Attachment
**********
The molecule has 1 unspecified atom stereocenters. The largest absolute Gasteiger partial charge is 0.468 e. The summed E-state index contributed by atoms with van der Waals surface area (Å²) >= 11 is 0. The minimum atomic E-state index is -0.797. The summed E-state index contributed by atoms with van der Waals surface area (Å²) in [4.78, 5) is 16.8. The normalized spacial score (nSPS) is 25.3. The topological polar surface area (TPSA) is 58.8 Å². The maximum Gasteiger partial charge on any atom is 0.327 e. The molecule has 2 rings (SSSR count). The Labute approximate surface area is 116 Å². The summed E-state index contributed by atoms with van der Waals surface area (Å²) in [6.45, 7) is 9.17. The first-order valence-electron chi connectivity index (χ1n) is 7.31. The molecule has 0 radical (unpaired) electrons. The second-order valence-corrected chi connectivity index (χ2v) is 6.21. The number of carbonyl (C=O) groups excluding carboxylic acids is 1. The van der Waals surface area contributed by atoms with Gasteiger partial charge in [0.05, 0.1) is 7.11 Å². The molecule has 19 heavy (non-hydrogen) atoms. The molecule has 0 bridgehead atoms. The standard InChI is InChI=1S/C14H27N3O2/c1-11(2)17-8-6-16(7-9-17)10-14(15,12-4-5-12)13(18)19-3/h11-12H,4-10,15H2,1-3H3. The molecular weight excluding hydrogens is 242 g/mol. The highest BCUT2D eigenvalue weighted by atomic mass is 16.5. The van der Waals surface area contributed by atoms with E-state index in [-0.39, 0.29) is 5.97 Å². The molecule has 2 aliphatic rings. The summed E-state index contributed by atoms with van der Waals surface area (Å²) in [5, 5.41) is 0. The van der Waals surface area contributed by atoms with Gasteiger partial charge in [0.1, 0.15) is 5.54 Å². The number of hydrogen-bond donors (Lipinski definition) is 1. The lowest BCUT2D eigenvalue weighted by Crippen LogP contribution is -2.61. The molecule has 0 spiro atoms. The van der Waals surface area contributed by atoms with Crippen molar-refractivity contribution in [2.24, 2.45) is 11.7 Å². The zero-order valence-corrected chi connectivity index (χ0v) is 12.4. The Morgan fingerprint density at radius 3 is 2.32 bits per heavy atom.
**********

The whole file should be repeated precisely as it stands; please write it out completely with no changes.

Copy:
The molecule has 1 unspecified atom stereocenters. The largest absolute Gasteiger partial charge is 0.468 e. The summed E-state index contributed by atoms with van der Waals surface area (Å²) >= 11 is 0. The minimum atomic E-state index is -0.797. The summed E-state index contributed by atoms with van der Waals surface area (Å²) in [4.78, 5) is 16.8. The normalized spacial score (nSPS) is 25.3. The topological polar surface area (TPSA) is 58.8 Å². The maximum Gasteiger partial charge on any atom is 0.327 e. The molecule has 2 rings (SSSR count). The Labute approximate surface area is 116 Å². The summed E-state index contributed by atoms with van der Waals surface area (Å²) in [6.45, 7) is 9.17. The first-order valence-electron chi connectivity index (χ1n) is 7.31. The molecule has 0 radical (unpaired) electrons. The second-order valence-corrected chi connectivity index (χ2v) is 6.21. The number of carbonyl (C=O) groups excluding carboxylic acids is 1. The van der Waals surface area contributed by atoms with Gasteiger partial charge in [0.05, 0.1) is 7.11 Å². The molecule has 19 heavy (non-hydrogen) atoms. The molecule has 0 bridgehead atoms. The standard InChI is InChI=1S/C14H27N3O2/c1-11(2)17-8-6-16(7-9-17)10-14(15,12-4-5-12)13(18)19-3/h11-12H,4-10,15H2,1-3H3. The molecular weight excluding hydrogens is 242 g/mol. The highest BCUT2D eigenvalue weighted by atomic mass is 16.5. The van der Waals surface area contributed by atoms with E-state index in [-0.39, 0.29) is 5.97 Å². The molecule has 2 aliphatic rings. The summed E-state index contributed by atoms with van der Waals surface area (Å²) in [5, 5.41) is 0. The van der Waals surface area contributed by atoms with Gasteiger partial charge in [0.1, 0.15) is 5.54 Å². The number of hydrogen-bond donors (Lipinski definition) is 1. The lowest BCUT2D eigenvalue weighted by Crippen LogP contribution is -2.61. The molecule has 0 spiro atoms. The van der Waals surface area contributed by atoms with Crippen molar-refractivity contribution in [2.24, 2.45) is 11.7 Å². The zero-order valence-corrected chi connectivity index (χ0v) is 12.4. The Morgan fingerprint density at radius 3 is 2.32 bits per heavy atom.